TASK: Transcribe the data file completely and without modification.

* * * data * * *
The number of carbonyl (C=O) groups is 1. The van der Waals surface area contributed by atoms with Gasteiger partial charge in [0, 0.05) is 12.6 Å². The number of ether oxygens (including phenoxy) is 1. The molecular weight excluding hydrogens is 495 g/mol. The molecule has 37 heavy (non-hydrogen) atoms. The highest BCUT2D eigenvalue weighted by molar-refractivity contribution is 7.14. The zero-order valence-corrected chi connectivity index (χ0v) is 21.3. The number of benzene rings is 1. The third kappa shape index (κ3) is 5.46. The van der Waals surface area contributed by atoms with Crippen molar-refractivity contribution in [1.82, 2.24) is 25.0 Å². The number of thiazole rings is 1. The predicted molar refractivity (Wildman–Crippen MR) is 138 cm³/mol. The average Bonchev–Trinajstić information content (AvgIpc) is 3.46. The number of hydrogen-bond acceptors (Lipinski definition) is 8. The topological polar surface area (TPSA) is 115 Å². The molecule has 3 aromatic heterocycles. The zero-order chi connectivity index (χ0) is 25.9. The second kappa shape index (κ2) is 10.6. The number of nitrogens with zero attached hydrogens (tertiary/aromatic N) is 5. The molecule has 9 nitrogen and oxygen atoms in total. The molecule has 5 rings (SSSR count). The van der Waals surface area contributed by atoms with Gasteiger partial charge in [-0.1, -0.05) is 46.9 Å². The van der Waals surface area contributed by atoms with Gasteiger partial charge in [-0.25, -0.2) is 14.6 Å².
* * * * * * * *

The number of carbonyl (C=O) groups is 1. The van der Waals surface area contributed by atoms with Gasteiger partial charge in [0, 0.05) is 12.6 Å². The number of ether oxygens (including phenoxy) is 1. The molecular weight excluding hydrogens is 495 g/mol. The molecule has 37 heavy (non-hydrogen) atoms. The highest BCUT2D eigenvalue weighted by molar-refractivity contribution is 7.14. The zero-order valence-corrected chi connectivity index (χ0v) is 21.3. The number of benzene rings is 1. The third kappa shape index (κ3) is 5.46. The van der Waals surface area contributed by atoms with Crippen molar-refractivity contribution in [1.82, 2.24) is 25.0 Å². The number of thiazole rings is 1. The predicted molar refractivity (Wildman–Crippen MR) is 138 cm³/mol. The average Bonchev–Trinajstić information content (AvgIpc) is 3.46. The number of hydrogen-bond acceptors (Lipinski definition) is 8. The topological polar surface area (TPSA) is 115 Å². The molecule has 3 aromatic heterocycles. The zero-order chi connectivity index (χ0) is 25.9. The second kappa shape index (κ2) is 10.6. The number of nitrogens with zero attached hydrogens (tertiary/aromatic N) is 5. The molecule has 9 nitrogen and oxygen atoms in total. The molecule has 5 rings (SSSR count). The van der Waals surface area contributed by atoms with Gasteiger partial charge in [-0.1, -0.05) is 46.9 Å². The van der Waals surface area contributed by atoms with Gasteiger partial charge in [-0.25, -0.2) is 14.6 Å².